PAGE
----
It is a great place to learn about the pumps, trials, doctors who do the implantation and who take care of the meds afterward.
    Can I ask why you had the scs implanted if it didn't help your pain?
    Are you planning on removing it?
  • Sandi,
    Thanks so much for the information on the IPP. As far as the SCS goes.... The SCS has taken care of my neuropathic pain, but not my mechanical pain, so that is why my PM Doc is thinking about having the IPP implanted in me.
    I am planning to keep my SCS since it is serving it's purpose, which it was taking care of the nerve pain on my legs.

    I will go ahead and check out the pumpsters group on Yahoo.

    Thanks Again,

  • I'm worried I won't be able to have an mri to look for additional tumors of the spine...ture?
    `I askeed dco a bout spasms ( i havebad muscle spasms as well as nerve pain) He said the pump woulddeal with that but I've seen alot of posts that say you need breakthough meds (oral) for that. I don't want baclofen. Several reasons. So....do some docs give extra meds for spasms like opiods you can take when you're in an attack? or is it really that the pump only takes care of
    ' regular pain' and not spasms or attacks?
    Thanks everyone.
  • I have nerve pain and muscle spasm pain...both severe. I see a post above saying the scs doesn't take care of muscular/movement? pain? I didn't know that. Well that rules that one out for me.
  • Hi Jan,
    A spinal cord stimulator is placed in the spinal column, near the spinal cord to help with neuropathic (nerve related) pain. It does not help with mechanical ( movement/structural) pain and/or low back or neck pain, unless it is caused by damage to the nerves exclusively and then it may or may not help, which is why each person who is contemplating having one placed must go through the trial period with the temporary unit and leads in place to see if they get a 50% or better reduction in pain levels. If they do not recieve a 50% or greater reduction in pain levels, then they should not have it implanted.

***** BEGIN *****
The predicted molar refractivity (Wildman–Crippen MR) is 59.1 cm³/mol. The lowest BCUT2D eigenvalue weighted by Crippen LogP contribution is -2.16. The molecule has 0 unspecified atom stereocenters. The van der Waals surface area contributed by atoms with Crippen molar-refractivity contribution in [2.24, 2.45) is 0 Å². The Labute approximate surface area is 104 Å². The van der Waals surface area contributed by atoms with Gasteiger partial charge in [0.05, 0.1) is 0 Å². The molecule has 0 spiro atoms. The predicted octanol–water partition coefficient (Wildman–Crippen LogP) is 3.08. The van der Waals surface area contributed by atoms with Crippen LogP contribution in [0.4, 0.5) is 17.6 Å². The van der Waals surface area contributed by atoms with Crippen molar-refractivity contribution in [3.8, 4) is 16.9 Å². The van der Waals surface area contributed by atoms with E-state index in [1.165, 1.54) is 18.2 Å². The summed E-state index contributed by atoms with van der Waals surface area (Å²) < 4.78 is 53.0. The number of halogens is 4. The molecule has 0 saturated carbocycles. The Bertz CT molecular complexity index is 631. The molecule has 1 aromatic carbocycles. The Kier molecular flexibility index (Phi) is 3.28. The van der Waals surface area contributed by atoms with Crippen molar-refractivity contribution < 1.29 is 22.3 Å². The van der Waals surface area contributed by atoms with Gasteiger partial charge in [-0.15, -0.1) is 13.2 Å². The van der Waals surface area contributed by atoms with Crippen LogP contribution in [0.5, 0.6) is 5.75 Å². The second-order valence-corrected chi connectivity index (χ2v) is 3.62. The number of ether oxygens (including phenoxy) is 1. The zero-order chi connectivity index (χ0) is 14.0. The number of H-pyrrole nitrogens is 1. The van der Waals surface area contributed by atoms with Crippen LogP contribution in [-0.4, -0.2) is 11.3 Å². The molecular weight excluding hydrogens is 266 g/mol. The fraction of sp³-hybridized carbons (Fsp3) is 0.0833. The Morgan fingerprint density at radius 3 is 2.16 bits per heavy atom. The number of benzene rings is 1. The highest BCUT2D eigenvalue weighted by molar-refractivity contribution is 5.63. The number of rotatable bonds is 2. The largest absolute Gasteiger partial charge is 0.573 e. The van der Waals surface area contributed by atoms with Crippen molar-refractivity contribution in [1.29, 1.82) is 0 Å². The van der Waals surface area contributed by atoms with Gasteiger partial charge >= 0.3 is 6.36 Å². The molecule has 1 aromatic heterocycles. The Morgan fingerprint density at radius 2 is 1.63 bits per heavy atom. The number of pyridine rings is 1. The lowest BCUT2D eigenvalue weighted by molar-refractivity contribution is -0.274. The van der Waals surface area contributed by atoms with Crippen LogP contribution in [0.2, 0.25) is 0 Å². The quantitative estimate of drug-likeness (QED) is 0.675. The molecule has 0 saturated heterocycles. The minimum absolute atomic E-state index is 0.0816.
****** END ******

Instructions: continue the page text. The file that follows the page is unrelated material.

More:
Mechanical pain can be treated with a intrathecal pain pump- they use opiates, as well as lidocaine type of medications in the pump, as well as some muscle relaxers, however the medications that can be used in the pump are very selective since they are going to be pumped directly into the spinal fluid, so they must be very selective about the medications and the infusions of them. It will not help with nerve pain, just as the spinal cord stimulator will not help with mechanical pain......they are two very different machines used for very different purposes.
    Opiates are not used to treat muscle spasms. They are extremely ineffective for that, muscle spasms are treated using muscle relaxers and occassionally benzodiazepeines, as well as some other off label medications.
    Can I ask why you don't want to use baclofen? It is one of the most highly effective muscle relaxants available and I use it quite effectively for treating my muscle spasms, along with zanaflex.
  • You WILL be able to have an MRI with a pain pump implant, you must let them know you have one.

    You CAN NOT have an MRI with the SCS (spinal cord stimulator)!! A lot of people get this confused.

    Pain apump implant....YES.

    SCS (spinal cord stimulator)......NO

    There is a med that can be added to the pain med that will help spasams. I believe it is blacofin(sp?) I understand it works really well.

    I only have pain meds in my pump and take a muscle relaxer for spasams and it works great for me.

    Best of luck.
    Patsy W
  • mri ok with drug pump, not with scs. Got it. I have nerve pain attacks so would probably need both. RFA WORKS for now (yea) but it will wear off. I so appreciate your advise. Alot of people get oral meds for attacks. I guess I'll need to find one.
    Thanks again so much for your time.
    My best to you.
    p.s. I live in Ohio
  • I read where oral baclofen doesn't cause cancer but the IV does. I went to the fda drug site for that info. I've had castlemans (like cancer) and have tumors so am afraid of the iv type. I take oral but it doesn't work. Maybe I need the dose upped.